A Blueprint for Action to improve the well-being of children and families in San Diego

Youth Empowerment Participants
Vania and other young adult Youth Empowerment participants pose with staff from Youth Empowerment, Project AWARE, and CHMI.

This article was originally published on the Clinton Foundation website.


In the emotional struggle to regain custody of her daughter, Vania says the actions taken by her trauma-informed social worker made the process easier to go through.

“After talking to her, everything just got better. I felt like nobody was talking to me, nobody was communicating with me,” she said. “I was close to giving up emotionally because it’s draining. It hurts.”

Vania had been involved with Child Welfare Services (CWS) for months, working to regain custody of her young daughter. She said her experience took a turn when she met Shlyn, a trauma-informed social worker for San Diego County Central Region Child Welfare Services, at a meeting where stakeholders and young people gathered in hopes of making progress in the child welfare and juvenile justice systems.

The meeting she attended is part of the Clinton Health Matters Initiative’s (CHMI) trauma-informed care group that works to integrate more trauma-informed policies and practices at pediatricians’ offices, faith-based organizations, homeless shelters, and grassroots organizations.

“She talked to me, she called me,” Vania said of Shlyn. “ She asked me, ‘What do you need? What is it that you’re looking for? What are your concerns? Where can we help you?’” These trauma-informed interactions made a difference in Vania’s perspective of Child Welfare Services.

In San Diego County — and most U.S. cities — children and families involved with the foster care and juvenile justice systems are dealing with personal challenges, trauma, and uncertain futures. It’s here that the Clinton Foundation, The San Diego Foundation, and the County of San Diego are collaborating to be proactive and identify sustainable solutions to the challenges encountered by families involved in the child welfare and juvenile justice systems.

Building on the progress of the “Live Well San Diego” vision to have a region that is healthy, safe, and thriving, this partnership aims to improve outcomes for vulnerable children and provide important lessons for communities across the United States. The “Strong Families, Thriving Communities” (SFTC) coalition, formed in 2017 and facilitated by CHMI and partners, seeks to improve the health and well-being of children and families involved with San Diego’s child welfare and juvenile justice systems and address disproportionality and disparities of families involved with these systems.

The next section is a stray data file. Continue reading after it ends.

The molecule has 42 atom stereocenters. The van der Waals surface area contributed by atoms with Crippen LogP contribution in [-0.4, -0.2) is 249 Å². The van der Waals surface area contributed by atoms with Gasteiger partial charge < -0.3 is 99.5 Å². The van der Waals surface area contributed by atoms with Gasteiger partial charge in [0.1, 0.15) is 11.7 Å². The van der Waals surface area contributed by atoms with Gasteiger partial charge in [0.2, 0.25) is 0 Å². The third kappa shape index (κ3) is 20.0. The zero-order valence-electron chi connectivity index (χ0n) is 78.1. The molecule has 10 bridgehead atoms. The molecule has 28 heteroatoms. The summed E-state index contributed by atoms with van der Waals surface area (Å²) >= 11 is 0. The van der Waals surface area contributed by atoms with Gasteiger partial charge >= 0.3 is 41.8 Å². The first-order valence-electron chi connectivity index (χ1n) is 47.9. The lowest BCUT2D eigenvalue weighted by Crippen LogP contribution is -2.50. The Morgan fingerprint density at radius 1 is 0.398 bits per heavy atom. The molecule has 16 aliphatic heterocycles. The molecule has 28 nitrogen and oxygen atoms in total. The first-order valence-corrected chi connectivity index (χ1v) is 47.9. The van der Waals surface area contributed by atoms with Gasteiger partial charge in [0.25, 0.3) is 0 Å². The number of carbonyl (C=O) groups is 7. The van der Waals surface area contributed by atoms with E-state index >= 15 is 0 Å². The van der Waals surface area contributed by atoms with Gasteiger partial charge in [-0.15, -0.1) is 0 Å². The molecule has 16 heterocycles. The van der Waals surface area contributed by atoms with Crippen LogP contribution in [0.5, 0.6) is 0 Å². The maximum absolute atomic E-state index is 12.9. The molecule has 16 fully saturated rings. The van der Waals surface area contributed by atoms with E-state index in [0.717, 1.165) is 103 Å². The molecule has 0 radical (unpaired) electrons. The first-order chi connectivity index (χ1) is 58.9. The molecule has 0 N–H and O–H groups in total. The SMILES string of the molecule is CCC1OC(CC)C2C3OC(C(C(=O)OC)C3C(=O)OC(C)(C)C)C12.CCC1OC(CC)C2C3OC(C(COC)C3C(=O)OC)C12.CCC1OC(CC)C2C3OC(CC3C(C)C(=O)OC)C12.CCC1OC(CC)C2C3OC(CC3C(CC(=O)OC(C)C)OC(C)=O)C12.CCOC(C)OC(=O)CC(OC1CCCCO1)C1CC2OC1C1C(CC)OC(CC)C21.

In San Diego County, Child Welfare Services has adopted a trauma-informed approach as the best practice. Involvement with Child Welfare Services is difficult for children and families and trauma informed practices can help address those difficulties and remove barriers for family reunification.

With the assistance of CHMI, SFTC members created and prioritized their objectives through 29 Bold Action Steps: diverse, measurable, and collaborative goals to improve San Diego communities. Two of these steps involve implementing trauma-informed care and resiliency-building approaches to all systems and providers and providing supportive and culturally-relevant services by staff who have lived experience.

Trauma-informed care

CHMI’s Bold Action Step integrates awareness and understanding of trauma and its impact as the means to facilitate recovery. This, according to Shlyn, broadly looks like “being aware of different types of trauma that people have experienced, how does it affect the person in the present and then looking at how to respond to people in a sensitive, caring and understanding way.”

This sometimes can mean identifying a network for parents involved with CWS; the network typically includes anyone who cares about the child such as teachers, doctors, extended family members or family friends, depending on the situation.

“If it’s the mother who needs help taking the kids to school every day, or when the mother feels like she is having difficulty coping, or when she’s feeling very overwhelmed, who on her team can help support her to provide child care or just provide a time of respite or who can perhaps bring a meal? Who can the father call to say ‘I need to talk.’” Shlyn described.

Shlyn recalls when she first met Vania: “I simply asked her, ‘Is there anything that I can do to help’?”

For Vania, the person-centered and trauma-informed approach made all the difference. She now has a support group, Youth Empowerment, a CHMI partner organization that highlights the importance of the youth voice in bringing trauma-informed care to all service providers. Vania says she “would have been lost” without it.

Most importantly to her, she spends time with her daughter again — supervised visits for now that she hopes will soon be unsupervised and overnight.

“I’m getting housing for my daughter. I have a job. I’m going to school,” Vania said, “I don’t want other people that are going through the same thing to be like ‘This is so hard, so I’m just going to give up.’ At the end of the day it’s worth the fight.”

For Shlyn, Vania’s case is indicative of how child welfare services should work.

“Our workers are very committed to what they do and they want to see families do well and keep their children safe,” she said, “So I’m very glad to hear that things are going well for Vania and her daughter.”

We believe that the inclusive coalition we’re building can improve the health and well-being of families whose lives are touched by the child welfare and juvenile justice systems. Please look to our Blueprint for Action, which identifies specific actions that the coalition are taking to bring about sustainable, systemic change.

Read the Blueprint for Action